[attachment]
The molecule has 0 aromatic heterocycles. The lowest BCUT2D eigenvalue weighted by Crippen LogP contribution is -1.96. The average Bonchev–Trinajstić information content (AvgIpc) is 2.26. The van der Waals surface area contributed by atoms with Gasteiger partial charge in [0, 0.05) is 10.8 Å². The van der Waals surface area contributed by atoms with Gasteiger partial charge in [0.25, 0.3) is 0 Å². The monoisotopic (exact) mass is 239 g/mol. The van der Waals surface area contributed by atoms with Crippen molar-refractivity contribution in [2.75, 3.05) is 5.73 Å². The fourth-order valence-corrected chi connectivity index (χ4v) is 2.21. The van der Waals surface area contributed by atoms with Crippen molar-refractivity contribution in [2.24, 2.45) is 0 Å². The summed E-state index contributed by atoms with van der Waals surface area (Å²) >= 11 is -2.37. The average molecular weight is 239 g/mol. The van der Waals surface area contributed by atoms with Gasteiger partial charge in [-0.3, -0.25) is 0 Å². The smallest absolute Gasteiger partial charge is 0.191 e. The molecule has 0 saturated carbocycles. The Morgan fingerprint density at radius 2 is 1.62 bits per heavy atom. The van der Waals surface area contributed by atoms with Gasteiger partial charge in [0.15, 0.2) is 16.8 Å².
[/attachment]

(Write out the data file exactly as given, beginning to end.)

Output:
The molecule has 0 aromatic heterocycles. The lowest BCUT2D eigenvalue weighted by Crippen LogP contribution is -1.96. The average Bonchev–Trinajstić information content (AvgIpc) is 2.26. The van der Waals surface area contributed by atoms with Gasteiger partial charge in [0, 0.05) is 10.8 Å². The van der Waals surface area contributed by atoms with Gasteiger partial charge in [0.25, 0.3) is 0 Å². The monoisotopic (exact) mass is 239 g/mol. The van der Waals surface area contributed by atoms with Crippen molar-refractivity contribution in [2.75, 3.05) is 5.73 Å². The fourth-order valence-corrected chi connectivity index (χ4v) is 2.21. The van der Waals surface area contributed by atoms with Crippen molar-refractivity contribution in [2.24, 2.45) is 0 Å². The summed E-state index contributed by atoms with van der Waals surface area (Å²) >= 11 is -2.37. The average molecular weight is 239 g/mol. The van der Waals surface area contributed by atoms with Gasteiger partial charge in [-0.3, -0.25) is 0 Å². The smallest absolute Gasteiger partial charge is 0.191 e. The molecule has 0 saturated carbocycles. The Morgan fingerprint density at radius 2 is 1.62 bits per heavy atom. The van der Waals surface area contributed by atoms with Gasteiger partial charge in [0.15, 0.2) is 16.8 Å².